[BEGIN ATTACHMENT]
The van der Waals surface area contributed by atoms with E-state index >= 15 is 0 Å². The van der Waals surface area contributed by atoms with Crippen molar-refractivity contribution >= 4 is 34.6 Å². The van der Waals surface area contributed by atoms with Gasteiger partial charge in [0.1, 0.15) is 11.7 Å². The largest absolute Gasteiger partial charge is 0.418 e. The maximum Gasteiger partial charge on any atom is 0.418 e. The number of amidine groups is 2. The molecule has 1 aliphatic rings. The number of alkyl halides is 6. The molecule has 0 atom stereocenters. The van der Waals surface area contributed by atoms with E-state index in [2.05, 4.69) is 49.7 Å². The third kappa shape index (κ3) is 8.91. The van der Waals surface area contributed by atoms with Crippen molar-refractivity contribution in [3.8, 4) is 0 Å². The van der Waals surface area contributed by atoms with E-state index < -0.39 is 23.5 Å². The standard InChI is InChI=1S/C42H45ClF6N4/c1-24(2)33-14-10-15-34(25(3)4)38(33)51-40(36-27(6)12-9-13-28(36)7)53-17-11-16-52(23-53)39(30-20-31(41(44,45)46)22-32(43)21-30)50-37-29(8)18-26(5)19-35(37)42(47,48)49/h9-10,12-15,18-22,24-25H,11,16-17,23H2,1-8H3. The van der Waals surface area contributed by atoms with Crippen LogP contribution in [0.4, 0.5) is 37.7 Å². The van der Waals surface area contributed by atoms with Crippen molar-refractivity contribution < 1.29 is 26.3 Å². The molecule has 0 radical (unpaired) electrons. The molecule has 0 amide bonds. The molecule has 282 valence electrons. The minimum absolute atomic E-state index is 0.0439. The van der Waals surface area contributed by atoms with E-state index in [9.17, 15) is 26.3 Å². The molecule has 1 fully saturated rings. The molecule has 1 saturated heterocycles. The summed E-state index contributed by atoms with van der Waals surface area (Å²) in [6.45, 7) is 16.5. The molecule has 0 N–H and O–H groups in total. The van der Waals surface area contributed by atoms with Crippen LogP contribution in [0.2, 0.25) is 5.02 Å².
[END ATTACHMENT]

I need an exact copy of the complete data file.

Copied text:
The van der Waals surface area contributed by atoms with E-state index >= 15 is 0 Å². The van der Waals surface area contributed by atoms with Crippen molar-refractivity contribution >= 4 is 34.6 Å². The van der Waals surface area contributed by atoms with Gasteiger partial charge in [0.1, 0.15) is 11.7 Å². The largest absolute Gasteiger partial charge is 0.418 e. The maximum Gasteiger partial charge on any atom is 0.418 e. The number of amidine groups is 2. The molecule has 1 aliphatic rings. The number of alkyl halides is 6. The molecule has 0 atom stereocenters. The van der Waals surface area contributed by atoms with E-state index in [2.05, 4.69) is 49.7 Å². The third kappa shape index (κ3) is 8.91. The van der Waals surface area contributed by atoms with Crippen molar-refractivity contribution in [3.8, 4) is 0 Å². The van der Waals surface area contributed by atoms with E-state index < -0.39 is 23.5 Å². The standard InChI is InChI=1S/C42H45ClF6N4/c1-24(2)33-14-10-15-34(25(3)4)38(33)51-40(36-27(6)12-9-13-28(36)7)53-17-11-16-52(23-53)39(30-20-31(41(44,45)46)22-32(43)21-30)50-37-29(8)18-26(5)19-35(37)42(47,48)49/h9-10,12-15,18-22,24-25H,11,16-17,23H2,1-8H3. The van der Waals surface area contributed by atoms with Crippen LogP contribution in [0.4, 0.5) is 37.7 Å². The van der Waals surface area contributed by atoms with Crippen molar-refractivity contribution < 1.29 is 26.3 Å². The molecule has 0 radical (unpaired) electrons. The molecule has 0 amide bonds. The molecule has 282 valence electrons. The minimum absolute atomic E-state index is 0.0439. The van der Waals surface area contributed by atoms with E-state index in [9.17, 15) is 26.3 Å². The molecule has 1 fully saturated rings. The molecule has 1 saturated heterocycles. The summed E-state index contributed by atoms with van der Waals surface area (Å²) in [6.45, 7) is 16.5. The molecule has 0 N–H and O–H groups in total. The van der Waals surface area contributed by atoms with Crippen LogP contribution in [0.2, 0.25) is 5.02 Å².